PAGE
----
Jonas and Degol with our East African developers Joseph, Ronald, Walter, Cosma und Ian

Could you share some of the challenges that DEJ Technology has faced when recruiting from East Africa, and how have you addressed these?

One of the challenging issues in recruiting from East Africa is that each case is unique and should normally be seen separately. This is because of the diversity in the nature of the experience and training they have. Resumes and CVs alone cannot be enough to have an idea on what you are getting, but each case should be assessed separately.

Can you give us an example where a software solution developed by your East African team had a major impact on your company or your clients?

Die meisten unserer Kund*innen und Partner hatten einen sehr positiven Eindruck von unseren Entwicklern, und nicht nur das: In einigen Fällen wurden unsere Entwickler sogar ausgewählt, um eine entscheidende Taskforce zur Lösung kritischer Probleme zu leiten. Dies war ein großartiges Beispiel für das Qualitätsniveau, das wir mit unseren ostafrikanischen Entwicklern erreichen können.

What kind of support structure does DEJ Technology provide to accommodate these international developers?

In addition to technical and hardware support, we also give non-technical support to bridge the gap that may exist between the background of our developers and the work culture in Germany. The non-technical support includes issues that may occur in the day to day work culture and ethics like punctuality, responsiveness, transparency in communication and general issues that may occur in team works. Considering how different the two cultural norms are, it’s super important to give this support as early as possible.

Degol und Bisrat

How does the DEJ handle the cultural differences and ensure effective communication within such a diverse team?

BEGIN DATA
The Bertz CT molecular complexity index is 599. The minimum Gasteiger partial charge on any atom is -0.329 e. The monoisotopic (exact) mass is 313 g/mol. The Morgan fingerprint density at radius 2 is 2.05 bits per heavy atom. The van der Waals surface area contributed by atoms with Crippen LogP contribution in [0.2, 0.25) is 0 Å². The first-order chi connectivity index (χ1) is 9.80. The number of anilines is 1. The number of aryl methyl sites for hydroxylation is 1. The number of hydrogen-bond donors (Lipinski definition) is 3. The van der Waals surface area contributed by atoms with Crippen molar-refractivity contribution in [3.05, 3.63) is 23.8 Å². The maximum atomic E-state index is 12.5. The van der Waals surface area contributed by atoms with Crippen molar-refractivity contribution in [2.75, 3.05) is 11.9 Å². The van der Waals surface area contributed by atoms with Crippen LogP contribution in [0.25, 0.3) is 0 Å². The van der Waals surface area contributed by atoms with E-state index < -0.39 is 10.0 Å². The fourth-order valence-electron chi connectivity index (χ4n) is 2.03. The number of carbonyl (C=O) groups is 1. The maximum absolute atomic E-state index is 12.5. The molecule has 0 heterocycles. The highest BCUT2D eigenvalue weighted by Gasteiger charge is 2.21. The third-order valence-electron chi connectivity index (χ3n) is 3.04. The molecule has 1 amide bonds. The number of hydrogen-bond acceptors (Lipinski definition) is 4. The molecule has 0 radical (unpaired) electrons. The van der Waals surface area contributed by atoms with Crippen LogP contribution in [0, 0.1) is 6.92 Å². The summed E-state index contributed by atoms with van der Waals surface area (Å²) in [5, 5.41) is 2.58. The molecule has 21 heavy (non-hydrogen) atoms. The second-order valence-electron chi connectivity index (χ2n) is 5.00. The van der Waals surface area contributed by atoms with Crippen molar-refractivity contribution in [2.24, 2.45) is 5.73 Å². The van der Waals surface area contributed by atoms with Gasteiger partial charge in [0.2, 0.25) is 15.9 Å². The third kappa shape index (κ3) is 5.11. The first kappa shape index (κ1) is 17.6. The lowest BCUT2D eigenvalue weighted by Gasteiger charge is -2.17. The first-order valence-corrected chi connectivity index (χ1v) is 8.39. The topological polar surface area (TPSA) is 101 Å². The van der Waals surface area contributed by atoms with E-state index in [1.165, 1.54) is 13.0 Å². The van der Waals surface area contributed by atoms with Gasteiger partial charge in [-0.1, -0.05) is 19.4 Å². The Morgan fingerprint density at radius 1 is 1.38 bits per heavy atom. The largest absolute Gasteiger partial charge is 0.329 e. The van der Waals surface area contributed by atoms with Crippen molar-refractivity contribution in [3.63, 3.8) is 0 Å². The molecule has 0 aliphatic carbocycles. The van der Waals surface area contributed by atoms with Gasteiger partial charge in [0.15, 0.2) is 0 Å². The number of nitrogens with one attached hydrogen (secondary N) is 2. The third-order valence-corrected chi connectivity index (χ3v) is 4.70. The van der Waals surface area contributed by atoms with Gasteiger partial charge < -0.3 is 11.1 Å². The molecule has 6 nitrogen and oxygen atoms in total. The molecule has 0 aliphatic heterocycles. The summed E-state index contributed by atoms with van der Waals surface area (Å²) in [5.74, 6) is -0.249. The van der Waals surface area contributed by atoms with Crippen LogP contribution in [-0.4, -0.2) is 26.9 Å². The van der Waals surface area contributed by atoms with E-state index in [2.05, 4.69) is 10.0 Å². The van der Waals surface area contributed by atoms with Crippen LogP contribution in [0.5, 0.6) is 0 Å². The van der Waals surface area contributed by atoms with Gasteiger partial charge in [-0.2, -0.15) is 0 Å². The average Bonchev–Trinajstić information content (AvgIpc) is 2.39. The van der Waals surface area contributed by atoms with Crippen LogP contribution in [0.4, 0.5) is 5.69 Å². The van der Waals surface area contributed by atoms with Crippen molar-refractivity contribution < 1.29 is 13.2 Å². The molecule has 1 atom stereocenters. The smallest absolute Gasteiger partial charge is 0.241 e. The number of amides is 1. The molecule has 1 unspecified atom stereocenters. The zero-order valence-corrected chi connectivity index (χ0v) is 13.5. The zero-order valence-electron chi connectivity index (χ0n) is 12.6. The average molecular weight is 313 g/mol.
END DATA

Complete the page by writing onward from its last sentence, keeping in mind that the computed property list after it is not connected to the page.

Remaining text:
We have some mechanisms installed that can help our developers adapt to the cultural differences. For example, we have quarterly feedback and team events, but it’s a learning process.


How do you see the future of tech talent in East Africa and how is DEJ Technologyplanning to support that growth?

The future of tech in East Africa is already here, there is a surplus of talent in East Africa, what we need is acceptance and recognition from major players in Europe. Once we have that, it will have a highly constructive impact in both economies. For Europe, it’s a way of solving the shortage in skilled workforce that is needed to drive Europe to the new digital frontier. For Africa, it’s a huge source of capital flow and fix to the current unemployment crisis that is driving young people out of Africa.

Finally, what advice would you give to other companies looking to tap into the tech talent of East Africa?

The first thing is trust, trust the talent coming from there. Second is investment in their soft skills, just as much as their technical skills. Most of the shortcomings that might happen are not on the technical side, but on the non-technical side.

Zum ersten Mal gemeinsam in Nairobi, Kenia (2016)